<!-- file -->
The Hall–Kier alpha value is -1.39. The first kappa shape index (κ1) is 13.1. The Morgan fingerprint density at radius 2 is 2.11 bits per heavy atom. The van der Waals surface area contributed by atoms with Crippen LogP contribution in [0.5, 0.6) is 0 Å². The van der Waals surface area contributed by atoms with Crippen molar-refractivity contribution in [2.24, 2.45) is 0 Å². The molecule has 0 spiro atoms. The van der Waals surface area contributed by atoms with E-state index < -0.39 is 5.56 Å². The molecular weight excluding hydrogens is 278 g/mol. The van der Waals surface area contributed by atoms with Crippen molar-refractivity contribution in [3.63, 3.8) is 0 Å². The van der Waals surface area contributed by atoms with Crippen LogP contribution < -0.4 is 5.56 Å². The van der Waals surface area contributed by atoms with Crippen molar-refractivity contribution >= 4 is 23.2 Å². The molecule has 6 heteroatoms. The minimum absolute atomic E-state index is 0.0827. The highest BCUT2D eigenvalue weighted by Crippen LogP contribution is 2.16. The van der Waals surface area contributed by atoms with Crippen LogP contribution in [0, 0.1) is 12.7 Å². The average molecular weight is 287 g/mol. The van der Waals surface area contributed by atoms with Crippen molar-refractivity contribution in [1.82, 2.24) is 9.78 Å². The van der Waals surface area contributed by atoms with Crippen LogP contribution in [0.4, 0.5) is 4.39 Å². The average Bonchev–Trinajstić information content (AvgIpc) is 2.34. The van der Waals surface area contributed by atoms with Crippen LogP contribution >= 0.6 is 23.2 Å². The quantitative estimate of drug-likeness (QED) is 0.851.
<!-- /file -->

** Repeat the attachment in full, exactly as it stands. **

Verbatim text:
The Hall–Kier alpha value is -1.39. The first kappa shape index (κ1) is 13.1. The Morgan fingerprint density at radius 2 is 2.11 bits per heavy atom. The van der Waals surface area contributed by atoms with Crippen LogP contribution in [0.5, 0.6) is 0 Å². The van der Waals surface area contributed by atoms with Crippen molar-refractivity contribution in [2.24, 2.45) is 0 Å². The molecule has 0 spiro atoms. The van der Waals surface area contributed by atoms with E-state index < -0.39 is 5.56 Å². The molecular weight excluding hydrogens is 278 g/mol. The van der Waals surface area contributed by atoms with Crippen molar-refractivity contribution in [3.63, 3.8) is 0 Å². The van der Waals surface area contributed by atoms with Crippen LogP contribution < -0.4 is 5.56 Å². The van der Waals surface area contributed by atoms with Crippen molar-refractivity contribution >= 4 is 23.2 Å². The molecule has 6 heteroatoms. The minimum absolute atomic E-state index is 0.0827. The highest BCUT2D eigenvalue weighted by Crippen LogP contribution is 2.16. The van der Waals surface area contributed by atoms with Crippen LogP contribution in [0, 0.1) is 12.7 Å². The average molecular weight is 287 g/mol. The van der Waals surface area contributed by atoms with Crippen molar-refractivity contribution in [1.82, 2.24) is 9.78 Å². The van der Waals surface area contributed by atoms with Crippen LogP contribution in [0.4, 0.5) is 4.39 Å². The average Bonchev–Trinajstić information content (AvgIpc) is 2.34. The van der Waals surface area contributed by atoms with Crippen LogP contribution >= 0.6 is 23.2 Å². The quantitative estimate of drug-likeness (QED) is 0.851.